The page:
When the trailer for Nina was initially released, criticism was harsh and Zoe Saldana, the face of the ill-fated biopic, was heavily dragged through the mud for donning what looks like the equivalent of blackface to portray Nina Simone. In recent days, however, a number of individuals have come forward to defend Zoe’s participation in the Bob Johnson-produced picture, the most surprising of which is Nina Simone’s own daughter who told TIME magazine, “It’s unfortunate that Zoe Saldana is being attacked so viciously when she is someone who is part of a larger picture. It’s clear she brought her best to this project, but unfortunately she’s being attacked when she’s not responsible for any of the writing or the lies.”
Queen Latifah seemed to lack any understanding of Hollywood colorism when she told the Hollywood Reporter, “I think Zoe Saldana is a great actress, so I am looking forward to [Nina]. She is of African descent – I don’t see why she shouldn’t play the role. I just want to see it. Get rid of the hype and let’s go watch a movie.” And Paula Patton echoed that sentiment when she said, “Clearly, someone thought [Zoe] was perfect for it – she’s an amazing actress, she’s beautiful – and you haven’t even given her a chance and you haven’t seen it yet. I think we have to be in a place where we celebrate each other and are kind to one another, and say, ‘There’s alternate versions of a story. Give her a shot, try to enjoy it and stop judging.’”
If only Paula understood there’s a stark contrast between alternate versions of a fictional story and alternating reality when it comes to relaying the legacy of someone’s life before audiences who may or may not be familiar enough with the subject to differentiate the two. In short, by casting someone whose features don’t resemble that of the person who’s physical appearance was as much a part of her fame as was her vocal ability, Hollywood is erasing the very essence of who Nina Simone was and why her story is one deserving of being told on the big screen, and these defenses don’t help. Further, Hollywood execs are upholding the standard that doctoring up a lighter brown skinned woman with poorly chosen makeup and prosthetics is a better alternative than casting a dark-skinned actress who would have brought more authenticity to the role.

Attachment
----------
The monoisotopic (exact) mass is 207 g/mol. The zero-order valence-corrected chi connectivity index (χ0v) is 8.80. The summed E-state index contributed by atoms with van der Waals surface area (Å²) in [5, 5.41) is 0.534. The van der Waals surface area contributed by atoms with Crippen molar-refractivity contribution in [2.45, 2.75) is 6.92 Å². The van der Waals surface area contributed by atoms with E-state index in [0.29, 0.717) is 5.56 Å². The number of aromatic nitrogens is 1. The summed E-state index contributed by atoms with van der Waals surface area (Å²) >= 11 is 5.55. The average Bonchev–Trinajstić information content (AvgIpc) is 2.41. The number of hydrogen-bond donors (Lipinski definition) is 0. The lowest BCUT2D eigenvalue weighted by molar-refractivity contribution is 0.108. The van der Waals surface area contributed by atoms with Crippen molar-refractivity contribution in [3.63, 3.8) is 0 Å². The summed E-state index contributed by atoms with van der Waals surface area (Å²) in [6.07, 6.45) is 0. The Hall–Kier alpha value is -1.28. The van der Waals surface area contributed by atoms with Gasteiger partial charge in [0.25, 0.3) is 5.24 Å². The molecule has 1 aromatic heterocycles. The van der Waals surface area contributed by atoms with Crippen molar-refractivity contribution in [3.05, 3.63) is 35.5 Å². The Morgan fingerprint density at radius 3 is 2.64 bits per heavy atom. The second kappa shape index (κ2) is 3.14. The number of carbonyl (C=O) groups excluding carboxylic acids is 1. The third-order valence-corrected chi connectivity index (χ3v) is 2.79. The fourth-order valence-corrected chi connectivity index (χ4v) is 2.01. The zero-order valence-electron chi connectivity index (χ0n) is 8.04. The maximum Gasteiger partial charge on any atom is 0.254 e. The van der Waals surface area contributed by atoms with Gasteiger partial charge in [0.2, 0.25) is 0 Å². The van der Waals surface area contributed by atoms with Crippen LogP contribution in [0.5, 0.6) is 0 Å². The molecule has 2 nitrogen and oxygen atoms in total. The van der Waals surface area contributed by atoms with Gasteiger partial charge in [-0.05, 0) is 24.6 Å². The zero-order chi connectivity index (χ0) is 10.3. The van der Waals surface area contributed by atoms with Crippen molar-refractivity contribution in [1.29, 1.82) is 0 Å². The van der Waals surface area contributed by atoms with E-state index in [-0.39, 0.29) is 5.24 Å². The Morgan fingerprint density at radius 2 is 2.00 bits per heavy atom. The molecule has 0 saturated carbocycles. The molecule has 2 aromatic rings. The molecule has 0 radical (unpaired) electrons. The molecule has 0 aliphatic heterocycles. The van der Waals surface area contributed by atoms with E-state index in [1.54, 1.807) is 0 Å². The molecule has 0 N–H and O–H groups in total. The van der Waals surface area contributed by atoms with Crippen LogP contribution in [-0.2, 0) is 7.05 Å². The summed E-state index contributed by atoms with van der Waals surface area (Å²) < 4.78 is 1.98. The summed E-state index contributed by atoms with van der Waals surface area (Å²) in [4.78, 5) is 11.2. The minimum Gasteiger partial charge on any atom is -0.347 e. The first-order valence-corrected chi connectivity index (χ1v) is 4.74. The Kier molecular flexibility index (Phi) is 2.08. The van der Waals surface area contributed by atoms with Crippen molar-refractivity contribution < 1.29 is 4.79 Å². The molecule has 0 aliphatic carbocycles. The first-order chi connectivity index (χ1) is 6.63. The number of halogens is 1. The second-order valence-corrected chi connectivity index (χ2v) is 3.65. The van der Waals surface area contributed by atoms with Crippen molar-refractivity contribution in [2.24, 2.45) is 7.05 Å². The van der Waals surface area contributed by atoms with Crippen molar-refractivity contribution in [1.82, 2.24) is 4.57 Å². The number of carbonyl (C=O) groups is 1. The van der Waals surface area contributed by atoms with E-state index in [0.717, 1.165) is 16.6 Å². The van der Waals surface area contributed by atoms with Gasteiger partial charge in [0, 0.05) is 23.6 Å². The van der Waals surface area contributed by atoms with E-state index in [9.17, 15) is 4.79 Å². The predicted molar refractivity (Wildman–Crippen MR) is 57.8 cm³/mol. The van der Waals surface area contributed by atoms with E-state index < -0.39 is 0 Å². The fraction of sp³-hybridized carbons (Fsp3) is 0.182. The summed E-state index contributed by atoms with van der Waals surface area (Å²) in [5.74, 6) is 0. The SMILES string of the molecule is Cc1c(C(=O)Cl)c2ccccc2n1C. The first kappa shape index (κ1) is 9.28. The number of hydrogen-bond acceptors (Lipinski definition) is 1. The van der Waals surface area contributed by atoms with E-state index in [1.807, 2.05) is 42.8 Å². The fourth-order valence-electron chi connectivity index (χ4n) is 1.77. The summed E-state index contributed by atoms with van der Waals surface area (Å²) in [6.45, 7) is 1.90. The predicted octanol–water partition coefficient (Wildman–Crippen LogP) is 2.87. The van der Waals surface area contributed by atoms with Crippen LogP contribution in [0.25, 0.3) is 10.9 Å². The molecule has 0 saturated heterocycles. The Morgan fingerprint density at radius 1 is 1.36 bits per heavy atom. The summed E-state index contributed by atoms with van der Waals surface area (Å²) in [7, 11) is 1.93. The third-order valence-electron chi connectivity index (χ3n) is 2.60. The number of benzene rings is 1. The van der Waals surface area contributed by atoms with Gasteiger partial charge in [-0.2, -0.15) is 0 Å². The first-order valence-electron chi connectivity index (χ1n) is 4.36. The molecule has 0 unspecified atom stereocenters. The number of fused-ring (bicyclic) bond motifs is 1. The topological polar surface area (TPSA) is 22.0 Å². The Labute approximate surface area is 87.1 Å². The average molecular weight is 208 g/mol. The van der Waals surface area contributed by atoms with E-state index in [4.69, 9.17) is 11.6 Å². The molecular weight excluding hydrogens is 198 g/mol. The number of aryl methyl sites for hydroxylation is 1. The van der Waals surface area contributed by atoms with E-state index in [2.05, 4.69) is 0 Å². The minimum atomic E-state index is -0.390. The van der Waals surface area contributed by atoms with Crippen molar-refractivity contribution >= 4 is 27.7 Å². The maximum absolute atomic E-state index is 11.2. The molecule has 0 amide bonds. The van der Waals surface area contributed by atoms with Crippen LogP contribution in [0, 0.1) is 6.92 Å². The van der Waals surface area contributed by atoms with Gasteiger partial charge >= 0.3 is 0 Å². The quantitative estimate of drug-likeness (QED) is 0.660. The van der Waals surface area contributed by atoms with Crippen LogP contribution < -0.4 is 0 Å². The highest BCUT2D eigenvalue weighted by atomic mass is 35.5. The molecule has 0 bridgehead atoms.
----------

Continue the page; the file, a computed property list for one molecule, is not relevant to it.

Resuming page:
Lisa Simone Kelly is right in pointing out that Zoe Saldana is part of a larger picture, the thing is she needs to be held responsible for the role she’s playing in perpetuating the cycle of African American stories being watered down and altered by Hollywood to appeal to the masses they assume wouldn’t receive the content otherwise. Part of me feels right around the time Zoe got the call about this project or her manager presented the opportunity to her she should’ve said no, but I understand acting checks can be few and far between and I can’t imagine many actresses saying “no, you should give this role to Uzo Aduba or India Arie or Viola Davis instead.” Plus as a black woman, which Zoe is, maybe she really did want to tell Nina’s story. However, somewhere between accepting the role and her second day in the makeup chair– just in case she thought the terrible first attempt at darkening her skin and broadening her features was a fluke — she should’ve backed out and said this isn’t right.
The issue here isn’t solely physical representation, though that is a good part of the angst many of us feel when we look at the ghastly images of Zoe in costume. The bigger problem is the alternate version of Nina Simone’s life story that Hollywood wants to tell — and which Paula Patton is keen of — isn’t based in much reality at all, from the look of Zoe Saldana, to her voice, to the fake storyline crafted to sell movie tickets. Even if Zoe thought her acting would be superior enough to overshadow her appearance — because I don’t expect her to fully understand the plight of a dark-skinned, African-featured actress in Hollywood — she should have at least had enough respect for Nina Simone and her family to back out of a project that made a choice to make up details of Nina’s life rather than honor who she really was.
Every day we hear of actors backing out of roles over “creative differences” for films that aren’t nearly half as important as this one and you mean to tell me Zoe saw this all the way through, even with the obvious issues simply because she believed Nina’s story needed to be told? Sorry to break it to you, but just because Nina will be in theaters in a month doesn’t mean Nina Simone’s story is being told. As an actress, you don’t have control over every piece of the film-making process, but you certainly have the right to say you won’t be made into a caricature or make one out of a real human being who was a true activist and fought for her own representation while living, only for the fight to continue after death. That, in my opinion, doesn’t get a pass. But what Zoe’s implicitness in this project does do is give Hollywood a pass to continue overlooking better suited actresses for roles simply because of their skin color because as far as they’re concerned they can always find someone else to do it. And in this case, Zoe Saldana, sadly, was that someone else.